Six days from now, every one of the billions of phytoplankton alive today will be dead—eaten by zooplankton or having drifted to the bottom of the sea. In fact, some of these microscopic plants, which collectively perform as much as photosynthesis as all of Earth's land-based plants, live for just two days.

But these microscopic plants have an outsize effect on the levels of carbon dioxide in the atmosphere—both by sucking it up during photosynthesis and by helping to drive the natural circulation of the ocean that lets denser, cooler water that has absorbed CO2 drop to the bottom of the sea in places like the North Atlantic. This natural sink is one of the largest ways that CO2, the most abundant greenhouse gas responsible for climate change, exits the atmosphere. Understanding how and why the tiny plants bloom each spring is therefore critical to understanding how the planet's living systems—and therefore the planet's elemental cycles—might respond to global warming.

For decades scientists have assumed that springtime ocean conditions were responsible for the annual plankton blooms, thanks to pioneering work by oceanographer Harald Sverdrup in the 1950s. But a new analysis of satellite records suggests it may not be as simple as the advent of spring conditions unleashing the photosynthetic potential of phytoplankton, according to a paper in the April issue of Ecology.

Phytoplankton ecologist Michael Behrenfeld of Oregon State University studied nine years of data from the NASA satellite SeaStar and its Sea-viewing Wide Field-of-view Sensor (SeaWiFS). This tool allows researchers to estimate the total surface chlorophyll concentrations in the oceans as well as relative carbon concentration in phytoplankton. Focusing in on the North Atlantic, Behrenfeld found that the increase in numbers of plankton revealed by chlorophyll and carbon concentrations start in the middle of winter—when growth conditions are at their worst—rather than being initiated by the changing spring weather. The reason appears to be the deepwater mixing caused by winter storms churning the ocean, and thereby making it hard for the tiny animals that eat phytoplankton to find their prey.

"The fraction of phytoplankton growth lost to the grazers gets smaller and smaller as you go into winter and deeper mixing," Behrenfeld explains. In essence, because the phytoplankton are spread more thinly throughout more water, or diluted, the would-be grazers have a harder time finding them. That allows the phytoplankton to begin to build up in midwinter, a head start in growth that is a prelude to the massive bloom once the winter's storms cease mixing and conditions for growth improve.

By the end of spring, the grazers catch up, consuming as much plankton as grows and bringing the bloom to a close, as well. But the new hypothesis tweaks the old understanding that zooplankton grazers and other losses essentially eliminate the same amount of phytoplankton at all times, as Sverdrup proposed in 1953.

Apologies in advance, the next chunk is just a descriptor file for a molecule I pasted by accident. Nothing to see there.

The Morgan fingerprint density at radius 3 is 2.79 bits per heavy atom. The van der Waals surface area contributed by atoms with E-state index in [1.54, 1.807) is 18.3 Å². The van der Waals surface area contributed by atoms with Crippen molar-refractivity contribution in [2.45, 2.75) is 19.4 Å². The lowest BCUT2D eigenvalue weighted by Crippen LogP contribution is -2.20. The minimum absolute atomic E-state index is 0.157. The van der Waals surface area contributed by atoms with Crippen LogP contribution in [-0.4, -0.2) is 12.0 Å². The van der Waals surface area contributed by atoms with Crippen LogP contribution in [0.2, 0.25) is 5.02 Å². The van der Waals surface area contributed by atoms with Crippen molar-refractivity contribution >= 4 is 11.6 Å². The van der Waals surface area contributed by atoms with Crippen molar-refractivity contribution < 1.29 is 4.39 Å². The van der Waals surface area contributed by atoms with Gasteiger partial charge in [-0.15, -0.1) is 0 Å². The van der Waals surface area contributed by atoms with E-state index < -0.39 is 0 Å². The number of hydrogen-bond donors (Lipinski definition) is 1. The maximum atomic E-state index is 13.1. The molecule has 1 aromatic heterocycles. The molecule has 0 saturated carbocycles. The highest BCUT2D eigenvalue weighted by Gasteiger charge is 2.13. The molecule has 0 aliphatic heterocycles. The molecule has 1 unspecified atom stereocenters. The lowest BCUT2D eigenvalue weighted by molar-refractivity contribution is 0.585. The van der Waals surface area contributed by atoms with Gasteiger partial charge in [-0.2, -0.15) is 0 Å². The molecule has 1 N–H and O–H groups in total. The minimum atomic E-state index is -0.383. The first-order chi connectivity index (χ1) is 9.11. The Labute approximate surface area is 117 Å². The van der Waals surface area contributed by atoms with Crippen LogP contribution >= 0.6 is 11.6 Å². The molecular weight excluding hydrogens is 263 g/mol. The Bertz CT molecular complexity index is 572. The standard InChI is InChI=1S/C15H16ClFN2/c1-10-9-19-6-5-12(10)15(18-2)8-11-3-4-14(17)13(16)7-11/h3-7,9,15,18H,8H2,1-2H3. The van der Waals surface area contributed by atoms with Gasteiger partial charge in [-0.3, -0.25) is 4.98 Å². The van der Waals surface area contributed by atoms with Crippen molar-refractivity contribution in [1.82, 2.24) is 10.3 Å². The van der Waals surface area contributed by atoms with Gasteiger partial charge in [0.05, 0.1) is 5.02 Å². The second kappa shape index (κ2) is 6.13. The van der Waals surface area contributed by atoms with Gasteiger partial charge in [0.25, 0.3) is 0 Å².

Biogeochemist Jorge Sarmiento of Princeton University's Atmospheric and Oceanic Sciences Program, who was not involved in the study, calls the new finding that blooms start in midwinter "a provocative idea…the only point in time when growing exceeds grazing is very early on." He adds: "Let's see what the data says in the long run."

Of course, this method of estimating plankton concentrations by interpreting chlorophyll and carbon concentrations remains to be verified by field-testing. "The North Atlantic is a pretty nasty place to go in winter, no one wants to go there. A satellite doesn't care how nasty conditions are," Behrenfeld says, and notes that a new study he is conducting with ocean floats has provided data that supports his new hypothesis. "Now we need to go into the field and make some measurements."

Climate change may also provide a test. If it is indeed the dilution caused by deepwater mixing as a result of winter storms that sets the stage for the annual bloom, then a warmer world with fewer storms in the North Atlantic "should reduce the bloom," Behrenfeld notes. "Winter mixing depths are already shallower in the southern end [of the North Atlantic]. Likewise, we see that the magnitude of the blooms are smaller in the southern end."

Adds Sarmiento: "If [the North Atlantic phytoplankton are] either becoming more efficient or less, there would be feedbacks to the Earth balance of CO2. It's really important to understand the system and understand it well enough that we can predict how it's going to respond to climate change."

After all, if the phytoplankton bloom is diminished Earth might lose two carbon sinks: there would be less dead plankton bodies (having avoided consumption by grazers) that fall to the ocean floor along with potentially less sinking of CO2-rich surface waters. And that, in turn, could further exacerbate the climate change caused by extra atmospheric greenhouse gases.

It is also important because phytoplankton form the base of the marine food web, meaning many of the world's most productive fisheries rely in large part on the activities of these microscopic plants. And other regions of the world's oceans with similar blooms may follow similar patterns, such as the Arabian Sea and its monsoon-related blooms.

The long lead-in and drivers of the phytoplankton bloom are hardly the only mystery of the North Atlantic. After all, these annual blooms show rapid changes in the dominance of one type of phytoplankton quickly followed by another—yet the overall population size grows relatively smoothly. Behrenfeld asks about that mechanism, "How does that actually work?"